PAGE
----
As Liverpool gears up for Cunard’s Three Queens lining up on the River Mersey at the same time, it has to be hoped that there is no repeat of what happened 150 years ago today, when two ferries collied just as they set off across the river.
On Sunday 21st May 1865 at around 430pm the George’s Landing Stage, from where the Mersey ferries now depart, was far busier than it is today. As the Lancashire and Richmond set off at the same time, bound for Woodside and Eastham respectively, a collision occurred in which the Richmond had part of her starboard paddlebox and bulwarks ripped off.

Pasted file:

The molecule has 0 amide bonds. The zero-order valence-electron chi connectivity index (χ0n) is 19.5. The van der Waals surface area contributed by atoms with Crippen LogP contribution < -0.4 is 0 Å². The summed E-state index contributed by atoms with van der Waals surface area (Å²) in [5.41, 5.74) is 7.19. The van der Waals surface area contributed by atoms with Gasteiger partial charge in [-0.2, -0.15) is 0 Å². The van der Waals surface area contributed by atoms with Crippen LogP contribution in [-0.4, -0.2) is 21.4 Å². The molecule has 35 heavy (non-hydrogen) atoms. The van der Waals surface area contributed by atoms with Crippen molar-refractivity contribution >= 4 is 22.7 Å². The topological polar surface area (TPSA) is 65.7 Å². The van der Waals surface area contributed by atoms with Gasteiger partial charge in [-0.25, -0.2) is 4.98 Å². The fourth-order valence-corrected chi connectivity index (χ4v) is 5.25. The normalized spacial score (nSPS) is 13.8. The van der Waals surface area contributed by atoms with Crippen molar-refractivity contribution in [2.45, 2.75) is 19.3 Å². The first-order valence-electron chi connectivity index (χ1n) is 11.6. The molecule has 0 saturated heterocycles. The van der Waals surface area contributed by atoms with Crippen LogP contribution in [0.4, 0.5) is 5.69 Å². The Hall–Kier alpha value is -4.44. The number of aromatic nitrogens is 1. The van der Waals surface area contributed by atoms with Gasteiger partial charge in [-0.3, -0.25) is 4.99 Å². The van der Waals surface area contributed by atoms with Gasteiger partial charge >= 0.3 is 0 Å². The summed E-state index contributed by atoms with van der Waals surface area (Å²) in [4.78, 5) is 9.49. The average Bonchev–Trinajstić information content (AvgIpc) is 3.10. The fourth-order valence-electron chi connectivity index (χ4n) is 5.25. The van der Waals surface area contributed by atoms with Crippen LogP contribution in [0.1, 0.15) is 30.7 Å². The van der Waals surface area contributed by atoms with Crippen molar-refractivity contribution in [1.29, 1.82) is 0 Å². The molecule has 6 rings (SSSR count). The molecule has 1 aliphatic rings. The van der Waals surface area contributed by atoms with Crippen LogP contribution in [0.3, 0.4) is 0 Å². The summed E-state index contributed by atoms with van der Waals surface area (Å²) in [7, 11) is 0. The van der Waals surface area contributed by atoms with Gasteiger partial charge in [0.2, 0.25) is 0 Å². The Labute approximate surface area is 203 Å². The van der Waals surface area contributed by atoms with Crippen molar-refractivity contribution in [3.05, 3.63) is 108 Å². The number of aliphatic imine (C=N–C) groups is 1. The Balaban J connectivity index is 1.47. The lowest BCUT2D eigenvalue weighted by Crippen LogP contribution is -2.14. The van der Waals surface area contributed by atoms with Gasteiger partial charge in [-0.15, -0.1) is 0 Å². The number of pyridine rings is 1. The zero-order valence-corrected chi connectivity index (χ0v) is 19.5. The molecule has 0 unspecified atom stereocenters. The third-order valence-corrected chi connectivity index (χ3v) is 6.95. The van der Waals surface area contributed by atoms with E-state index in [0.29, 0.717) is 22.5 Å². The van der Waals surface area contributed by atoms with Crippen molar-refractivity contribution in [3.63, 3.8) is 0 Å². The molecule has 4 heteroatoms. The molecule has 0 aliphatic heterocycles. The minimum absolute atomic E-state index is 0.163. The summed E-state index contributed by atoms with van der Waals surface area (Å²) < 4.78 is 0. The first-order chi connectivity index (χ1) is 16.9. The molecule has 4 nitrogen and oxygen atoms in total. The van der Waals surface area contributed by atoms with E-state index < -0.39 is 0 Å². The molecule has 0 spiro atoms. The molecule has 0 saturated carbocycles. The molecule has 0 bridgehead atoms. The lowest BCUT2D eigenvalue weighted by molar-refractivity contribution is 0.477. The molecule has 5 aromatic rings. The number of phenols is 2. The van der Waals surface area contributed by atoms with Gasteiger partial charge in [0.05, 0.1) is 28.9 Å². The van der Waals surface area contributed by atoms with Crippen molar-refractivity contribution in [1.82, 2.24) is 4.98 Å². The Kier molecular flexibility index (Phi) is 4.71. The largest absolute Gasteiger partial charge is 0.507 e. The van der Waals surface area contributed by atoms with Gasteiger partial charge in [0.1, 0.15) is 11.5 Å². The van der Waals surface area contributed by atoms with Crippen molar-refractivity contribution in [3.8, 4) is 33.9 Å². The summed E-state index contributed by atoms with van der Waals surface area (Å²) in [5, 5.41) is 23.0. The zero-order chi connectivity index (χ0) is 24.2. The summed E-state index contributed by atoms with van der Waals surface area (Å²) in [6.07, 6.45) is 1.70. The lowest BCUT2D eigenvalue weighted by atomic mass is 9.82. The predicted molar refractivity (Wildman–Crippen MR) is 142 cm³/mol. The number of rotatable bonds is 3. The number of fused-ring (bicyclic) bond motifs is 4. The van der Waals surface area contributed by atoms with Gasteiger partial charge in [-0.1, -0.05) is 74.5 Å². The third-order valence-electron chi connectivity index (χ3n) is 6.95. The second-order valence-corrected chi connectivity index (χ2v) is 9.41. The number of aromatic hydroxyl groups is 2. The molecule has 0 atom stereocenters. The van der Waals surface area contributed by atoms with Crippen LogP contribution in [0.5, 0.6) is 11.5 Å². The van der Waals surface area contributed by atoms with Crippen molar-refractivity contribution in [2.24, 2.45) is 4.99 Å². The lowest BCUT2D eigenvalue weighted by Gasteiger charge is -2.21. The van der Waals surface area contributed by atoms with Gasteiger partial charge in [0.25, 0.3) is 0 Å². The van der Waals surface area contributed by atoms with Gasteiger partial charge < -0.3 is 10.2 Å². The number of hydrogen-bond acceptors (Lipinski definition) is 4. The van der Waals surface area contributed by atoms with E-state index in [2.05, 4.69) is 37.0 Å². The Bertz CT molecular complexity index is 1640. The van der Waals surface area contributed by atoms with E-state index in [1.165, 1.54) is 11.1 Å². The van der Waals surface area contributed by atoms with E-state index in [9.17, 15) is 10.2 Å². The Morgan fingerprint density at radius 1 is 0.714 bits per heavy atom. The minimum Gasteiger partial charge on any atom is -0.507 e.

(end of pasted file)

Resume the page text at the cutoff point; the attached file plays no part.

In contrast the Lancashire, which had only recently been introduced to service, had little or no damage but many passengers on the Richmond were alarmed. With health and safety not quite as it is today, there were no river closures or accident investigators. Instead once they had regained their composure the Richmond passengers jumped aboard the Lancashire or the Rock Ferry steamer and everything returned to normal as the Richmond was taken away to have the damage further assessed.